Before we a.uf the details of the method go, we want to make on a specific model, namely the so-called “elevated plus-maze-elevated maze” with the apparatus familiar. The elevated maze is probably the most widely used and most comfortable- ‘first-to-use form of the maze.
A bar, 90 cm long and 2.5 cm wide, is mounted horizontally on two small feet 75 cm above the ground. The bar is so ‘wide that a healthy rat run it comfortably and also can threaten to. Imagine a second rack with bar! transverse to the first, so that the side of one end of the other touches we get, if we look at it from above, a T. The Rat ‘which arrives on the long leg of the T, has the choice of whether it is at right angles wants to keep running to the right or left. On der.einen side will now. either immediately or get to run to another corner, a, the end – a dead end so ‘on the other side, however, the path by appending WEF’T Gansterer strip continues around several corners around until he finally ends at a feeding trough ,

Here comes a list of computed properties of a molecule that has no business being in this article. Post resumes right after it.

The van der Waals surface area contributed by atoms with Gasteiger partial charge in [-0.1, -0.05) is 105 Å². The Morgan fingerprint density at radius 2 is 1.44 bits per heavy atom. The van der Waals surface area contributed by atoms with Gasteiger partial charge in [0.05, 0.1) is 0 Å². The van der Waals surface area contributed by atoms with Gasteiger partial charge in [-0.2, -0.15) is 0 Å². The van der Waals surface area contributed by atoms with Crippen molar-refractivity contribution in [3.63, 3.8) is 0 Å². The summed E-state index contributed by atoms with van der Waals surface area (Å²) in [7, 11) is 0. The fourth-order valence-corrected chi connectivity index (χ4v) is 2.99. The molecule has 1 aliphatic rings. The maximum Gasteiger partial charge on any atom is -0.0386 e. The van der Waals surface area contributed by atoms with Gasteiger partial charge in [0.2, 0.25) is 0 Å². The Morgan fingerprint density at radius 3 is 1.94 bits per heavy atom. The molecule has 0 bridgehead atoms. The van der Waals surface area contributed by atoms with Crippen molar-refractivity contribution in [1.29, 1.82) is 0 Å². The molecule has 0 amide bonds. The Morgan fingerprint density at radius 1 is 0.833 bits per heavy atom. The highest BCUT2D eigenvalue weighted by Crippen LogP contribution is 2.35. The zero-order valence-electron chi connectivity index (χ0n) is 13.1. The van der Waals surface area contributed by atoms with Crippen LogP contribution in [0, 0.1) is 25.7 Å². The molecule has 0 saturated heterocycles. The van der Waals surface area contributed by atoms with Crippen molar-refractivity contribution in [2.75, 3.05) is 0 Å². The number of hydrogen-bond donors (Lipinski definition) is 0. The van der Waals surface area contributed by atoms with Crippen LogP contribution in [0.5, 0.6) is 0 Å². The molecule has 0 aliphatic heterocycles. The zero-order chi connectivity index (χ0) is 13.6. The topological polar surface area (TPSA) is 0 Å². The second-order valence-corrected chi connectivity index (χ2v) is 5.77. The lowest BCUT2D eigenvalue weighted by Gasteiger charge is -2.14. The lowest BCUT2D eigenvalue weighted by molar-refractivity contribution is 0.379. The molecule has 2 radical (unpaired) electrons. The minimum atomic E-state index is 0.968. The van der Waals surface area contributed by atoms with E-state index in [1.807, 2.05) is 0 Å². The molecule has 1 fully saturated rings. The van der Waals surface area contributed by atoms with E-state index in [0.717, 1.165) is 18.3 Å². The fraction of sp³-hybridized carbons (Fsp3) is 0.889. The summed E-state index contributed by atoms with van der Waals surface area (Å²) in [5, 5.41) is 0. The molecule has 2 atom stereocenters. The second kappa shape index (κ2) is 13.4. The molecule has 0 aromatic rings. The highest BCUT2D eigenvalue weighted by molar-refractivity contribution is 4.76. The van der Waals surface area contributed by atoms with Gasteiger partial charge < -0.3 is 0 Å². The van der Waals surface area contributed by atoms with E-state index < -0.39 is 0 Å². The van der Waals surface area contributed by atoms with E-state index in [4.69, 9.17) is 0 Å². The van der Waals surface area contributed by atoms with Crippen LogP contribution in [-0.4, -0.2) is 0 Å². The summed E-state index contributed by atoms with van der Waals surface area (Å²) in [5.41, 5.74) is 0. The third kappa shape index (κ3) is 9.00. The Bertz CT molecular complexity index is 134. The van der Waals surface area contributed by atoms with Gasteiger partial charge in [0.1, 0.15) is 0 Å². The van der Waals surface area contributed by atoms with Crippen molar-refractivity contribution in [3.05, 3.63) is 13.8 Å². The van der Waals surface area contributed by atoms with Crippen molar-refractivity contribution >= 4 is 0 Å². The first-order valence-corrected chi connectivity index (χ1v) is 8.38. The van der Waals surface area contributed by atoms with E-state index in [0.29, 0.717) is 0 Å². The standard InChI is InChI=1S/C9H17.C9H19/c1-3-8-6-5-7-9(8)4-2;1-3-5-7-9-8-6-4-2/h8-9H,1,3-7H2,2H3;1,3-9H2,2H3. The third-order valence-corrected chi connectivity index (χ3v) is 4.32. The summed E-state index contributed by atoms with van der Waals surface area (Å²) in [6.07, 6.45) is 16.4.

A complete, elevated T-maze, as he would often used is, for. Example of such a frame 19, includes 15 T-VerzWuf- ‘gongen the way, 15 45 em long dead ends and parallel routes are about 45 cm apart , This .Irrgarten can be changed in the scheme by changing the frame easily, making the task of traversing is new, but not heavy.
What are the data that one. With such just can measure equipment? There-there is a fundamental difference ¡whether one measures learning a particular maze, the execution of learned tasks, relearning or forgotten the learned or relearning. This can eg be the following numbers detected.: